“United Nations’ health agency approved a resolution to remove “gender identity disorder” from its global manual of diagnoses. According to the newly-revised version of the International Classification of Diseases (known as ICD-11), published by the WHO, “gender identity disorders” have been reframed as “gender incongruence.” Gender nonconformity is now included in a chapter on sexual health, rather than being listed with “mental disorders”.

“In several countries around the world, the process of medically transitioning gender is based on the now-outdated ICD framework, which classifies being transgender as a “gender identity disorder” under the category of “mental disorders.”


[Source: TIME]

Case BriefsHigh Courts

Madras High Court: In a landmark Judgment, G.R. Swaminathan, J. has held that a marriage solemnized between a male and a transwoman, both professing Hindu Religion, is a valid marriage in terms of Section 5 of the Hindu Marriage Act, 1955 and the Registrar of Marriages is bound to register the same. While holding so, said the Court, “this Court is not breaking any new ground. It is merely stating the obvious. Sometimes to see the obvious, one needs not only physical vision in the eye but also love in the heart.”

Facts

Arunkumar and Srija got married to each other in October, 2018 at a temple in Tuticorin as per Hindu rites and customs. It may be noted that Srija is a transgender. The marriage was certified by the Village Administrative Officer. The temple authorities where the marriage was performed, declined to vouch for it. When Arun and Srija went to register their marriage, the Joint Registrar refused the registration which was confirmed by the District Registrar. Challenging the refusal to register their marriage, Arunkumar and Srija filed the present petition.

Who is a “bride”

It was contended on behalf of the authorities that as per Section 5 of the Hindu Marriage Act, 1955, the “bride” must have completed that age of 18 years, and further that the term “bride” can only refer to a “woman on her day of wedding”. Srija, it was contended, is not a woman, but a transgender.

The Court did not agree with such a contention. It relied on the path-breaking judgment of National Legal Services Authority v. Union of India, (2014) 5 SCC 438 wherein the Supreme Court has upheld the transgender persons’ right to decide their self-identified gender. That decision has been cited with approval in K.S. Puttaswamy (Privacy-9 J.) v. Union of India, (2017) 10 SCC 1 and Navtej Singh Johar v. Union of India, (2018) 10 SCC 1. In the present case, the Court observed that: “the expression ‘bride’ occurring in Section 5 of the Hindu Marriage Act, 1955 cannot have a static or immutable meaning.” It was observed that a statute must be interpreted in the light of the legal system as it exists today. It was also noted that in Shafin Jahan v. Asikan K.M., (2018) 16 SCC 368the right to marry a person of one’s choice was held to be integral to Article 21 of the Constitution.

For too long the transgender persons/intersex people have been languishing in the margins. The Constitution of India is an enabling document. It is inviting them to join the mainstream. Therefore, it would be absurd to deny the transgenders the benefit of the social institutions already in place in the mainstream.”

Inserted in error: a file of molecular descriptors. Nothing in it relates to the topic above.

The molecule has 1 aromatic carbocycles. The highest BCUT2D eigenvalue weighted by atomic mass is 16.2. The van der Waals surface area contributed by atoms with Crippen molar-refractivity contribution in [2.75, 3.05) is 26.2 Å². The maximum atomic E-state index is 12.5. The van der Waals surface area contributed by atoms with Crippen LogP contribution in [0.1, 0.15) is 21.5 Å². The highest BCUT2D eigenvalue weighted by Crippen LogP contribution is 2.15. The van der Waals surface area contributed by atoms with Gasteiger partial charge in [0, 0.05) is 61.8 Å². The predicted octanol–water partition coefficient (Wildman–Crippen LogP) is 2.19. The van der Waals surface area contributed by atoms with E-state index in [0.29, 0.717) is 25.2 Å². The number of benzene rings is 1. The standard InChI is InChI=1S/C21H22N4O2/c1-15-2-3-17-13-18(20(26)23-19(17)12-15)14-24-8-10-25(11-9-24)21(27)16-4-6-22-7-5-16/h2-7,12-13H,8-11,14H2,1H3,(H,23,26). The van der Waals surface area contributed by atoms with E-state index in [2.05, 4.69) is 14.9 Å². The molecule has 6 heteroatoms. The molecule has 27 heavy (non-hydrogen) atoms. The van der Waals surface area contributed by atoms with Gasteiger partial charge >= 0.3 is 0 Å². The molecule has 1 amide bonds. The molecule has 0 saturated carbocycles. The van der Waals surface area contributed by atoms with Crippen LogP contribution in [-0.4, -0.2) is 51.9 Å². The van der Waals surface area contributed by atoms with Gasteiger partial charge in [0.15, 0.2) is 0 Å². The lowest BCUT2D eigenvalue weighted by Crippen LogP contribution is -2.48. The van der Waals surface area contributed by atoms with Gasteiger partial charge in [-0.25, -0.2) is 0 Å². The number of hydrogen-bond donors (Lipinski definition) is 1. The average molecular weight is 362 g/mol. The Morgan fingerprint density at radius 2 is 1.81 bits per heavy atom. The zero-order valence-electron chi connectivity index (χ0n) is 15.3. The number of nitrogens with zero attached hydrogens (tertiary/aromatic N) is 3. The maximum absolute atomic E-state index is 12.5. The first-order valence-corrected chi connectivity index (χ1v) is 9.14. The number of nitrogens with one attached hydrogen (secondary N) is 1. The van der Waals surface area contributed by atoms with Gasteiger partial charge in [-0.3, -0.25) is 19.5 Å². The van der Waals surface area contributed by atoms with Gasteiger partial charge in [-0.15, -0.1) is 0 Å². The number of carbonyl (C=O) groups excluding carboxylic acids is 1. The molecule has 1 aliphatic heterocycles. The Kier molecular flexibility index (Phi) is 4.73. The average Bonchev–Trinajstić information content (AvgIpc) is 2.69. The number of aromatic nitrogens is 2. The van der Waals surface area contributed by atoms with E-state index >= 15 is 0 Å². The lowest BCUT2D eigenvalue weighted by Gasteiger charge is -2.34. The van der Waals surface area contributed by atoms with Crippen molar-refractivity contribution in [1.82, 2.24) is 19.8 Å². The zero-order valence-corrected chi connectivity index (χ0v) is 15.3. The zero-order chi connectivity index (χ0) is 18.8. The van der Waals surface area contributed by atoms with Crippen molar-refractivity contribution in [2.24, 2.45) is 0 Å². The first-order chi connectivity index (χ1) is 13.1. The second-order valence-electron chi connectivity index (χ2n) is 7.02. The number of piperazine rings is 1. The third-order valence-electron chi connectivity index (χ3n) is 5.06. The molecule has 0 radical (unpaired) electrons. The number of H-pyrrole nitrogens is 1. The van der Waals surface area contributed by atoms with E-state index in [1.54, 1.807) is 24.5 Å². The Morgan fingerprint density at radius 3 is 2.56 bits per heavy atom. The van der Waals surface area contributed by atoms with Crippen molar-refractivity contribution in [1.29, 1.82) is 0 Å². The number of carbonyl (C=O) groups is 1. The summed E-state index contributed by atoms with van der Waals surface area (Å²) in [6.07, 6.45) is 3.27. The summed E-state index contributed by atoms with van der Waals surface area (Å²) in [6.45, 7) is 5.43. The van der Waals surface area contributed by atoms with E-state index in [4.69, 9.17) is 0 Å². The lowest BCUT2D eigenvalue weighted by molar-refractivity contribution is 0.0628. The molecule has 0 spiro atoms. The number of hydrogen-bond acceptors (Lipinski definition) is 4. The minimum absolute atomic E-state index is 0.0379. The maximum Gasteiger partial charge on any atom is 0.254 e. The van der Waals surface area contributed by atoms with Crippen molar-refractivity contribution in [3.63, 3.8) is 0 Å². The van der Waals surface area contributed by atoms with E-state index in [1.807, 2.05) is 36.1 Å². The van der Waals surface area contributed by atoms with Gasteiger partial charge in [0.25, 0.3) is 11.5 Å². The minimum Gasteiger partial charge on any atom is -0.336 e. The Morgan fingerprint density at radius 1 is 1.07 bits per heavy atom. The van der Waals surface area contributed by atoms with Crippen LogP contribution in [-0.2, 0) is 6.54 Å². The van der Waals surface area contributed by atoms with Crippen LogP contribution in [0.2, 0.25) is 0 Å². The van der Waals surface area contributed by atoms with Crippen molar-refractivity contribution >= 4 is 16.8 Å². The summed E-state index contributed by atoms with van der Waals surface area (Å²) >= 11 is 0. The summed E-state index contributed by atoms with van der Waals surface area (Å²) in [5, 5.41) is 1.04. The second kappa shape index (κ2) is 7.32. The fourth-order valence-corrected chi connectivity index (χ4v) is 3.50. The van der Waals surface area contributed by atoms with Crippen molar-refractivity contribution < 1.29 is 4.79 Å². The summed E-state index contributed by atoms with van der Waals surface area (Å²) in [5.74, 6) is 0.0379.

The Court held: “Seen in the light of the march of law, the expression ‘bride’ occurring in Section 5 of the Hindu Marriage Act, 1955 will have to include within its meaning not only a woman but also a transwoman. It would also include an intersex person/transgender person who identifies herself as a woman. The duty consideration is how the person  perceives herself.”

Ban on sex reassignment surgeries on children

The Supreme Court in the NALSA case categorically stated that no one shall be forced to undergo medical procedures, including SRS, sterilisation or hormonal therapy, as a requirement for legal recognition of their gender identity. The High Court, however, noticed that the mandate in NALSA Case was not being honoured. The Court directed the Government of T.N. to issue a Government Order so as to effectively ban sex reassignment surgeries on infants and children. The Secretary to Government, Health and Family Welfare Department was directed to file a compliance report within 8 weeks.

“Any intersex child is entitled to and must stay within the folds of its family. The running away from the family to the margins and beyond is a fatal journey that must be arrested. Time has come when they are brought back from the margins into the mainstream.”

Financial incentive for inter-caste marriage 

The Court noted Arunkumar is a Hindu Kuravan and Srija belongs to Saiva Vellar community. The Government of India has introduced “Dr Ambedkar Scheme for Social Integration through Inter-Caste Marriages” to encourage inter-caste marriages. Arunkumar and Srija were held to be clearly entitled to get a financial incentive as set out in the said scheme. They were permitted to submit an application to the Director, Ambedkar Foundation, who shall on being satisfied about their eligibility, disburse the incentive amount.

Decision

Holding that Srija’s fundamental rights guaranteed under Articles 14, 19(1)(a), 21 and 25 have been infringed, the Court quashed the impugned orders and directed the Joint Registrar to register Arunkumar and Srija’s marriage. With the directions as noted above, the present petition was disposed of. [Arunkumar v. Inspector General of Registration, WP(MD) No. 4125 of 2019, dated 22-04-2019]